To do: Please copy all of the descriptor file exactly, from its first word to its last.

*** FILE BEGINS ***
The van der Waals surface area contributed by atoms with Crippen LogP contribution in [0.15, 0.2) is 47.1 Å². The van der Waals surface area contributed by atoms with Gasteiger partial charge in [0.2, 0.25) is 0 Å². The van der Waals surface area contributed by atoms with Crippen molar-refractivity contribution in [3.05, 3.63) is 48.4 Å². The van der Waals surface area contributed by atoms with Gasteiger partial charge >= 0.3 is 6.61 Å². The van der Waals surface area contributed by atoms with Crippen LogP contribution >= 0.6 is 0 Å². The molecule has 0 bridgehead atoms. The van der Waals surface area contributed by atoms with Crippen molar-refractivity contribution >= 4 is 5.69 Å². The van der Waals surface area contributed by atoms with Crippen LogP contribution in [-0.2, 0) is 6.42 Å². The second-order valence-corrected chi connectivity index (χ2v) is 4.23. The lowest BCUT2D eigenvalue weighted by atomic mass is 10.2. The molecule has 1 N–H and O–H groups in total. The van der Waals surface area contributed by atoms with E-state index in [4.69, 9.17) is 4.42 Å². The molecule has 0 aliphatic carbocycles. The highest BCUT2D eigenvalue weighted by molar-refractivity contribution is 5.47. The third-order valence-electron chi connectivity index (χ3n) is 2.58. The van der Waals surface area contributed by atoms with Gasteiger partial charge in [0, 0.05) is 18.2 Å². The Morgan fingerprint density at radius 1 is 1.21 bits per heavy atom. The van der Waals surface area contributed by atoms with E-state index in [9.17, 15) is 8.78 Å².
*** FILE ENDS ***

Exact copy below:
The van der Waals surface area contributed by atoms with Crippen LogP contribution in [0.15, 0.2) is 47.1 Å². The van der Waals surface area contributed by atoms with Gasteiger partial charge in [0.2, 0.25) is 0 Å². The van der Waals surface area contributed by atoms with Crippen molar-refractivity contribution in [3.05, 3.63) is 48.4 Å². The van der Waals surface area contributed by atoms with Gasteiger partial charge >= 0.3 is 6.61 Å². The van der Waals surface area contributed by atoms with Crippen LogP contribution >= 0.6 is 0 Å². The molecule has 0 bridgehead atoms. The van der Waals surface area contributed by atoms with Crippen molar-refractivity contribution >= 4 is 5.69 Å². The van der Waals surface area contributed by atoms with Crippen LogP contribution in [-0.2, 0) is 6.42 Å². The second-order valence-corrected chi connectivity index (χ2v) is 4.23. The lowest BCUT2D eigenvalue weighted by atomic mass is 10.2. The molecule has 1 N–H and O–H groups in total. The van der Waals surface area contributed by atoms with E-state index in [4.69, 9.17) is 4.42 Å². The molecule has 0 aliphatic carbocycles. The highest BCUT2D eigenvalue weighted by molar-refractivity contribution is 5.47. The third-order valence-electron chi connectivity index (χ3n) is 2.58. The van der Waals surface area contributed by atoms with Gasteiger partial charge in [0, 0.05) is 18.2 Å². The Morgan fingerprint density at radius 1 is 1.21 bits per heavy atom. The van der Waals surface area contributed by atoms with E-state index in [9.17, 15) is 8.78 Å².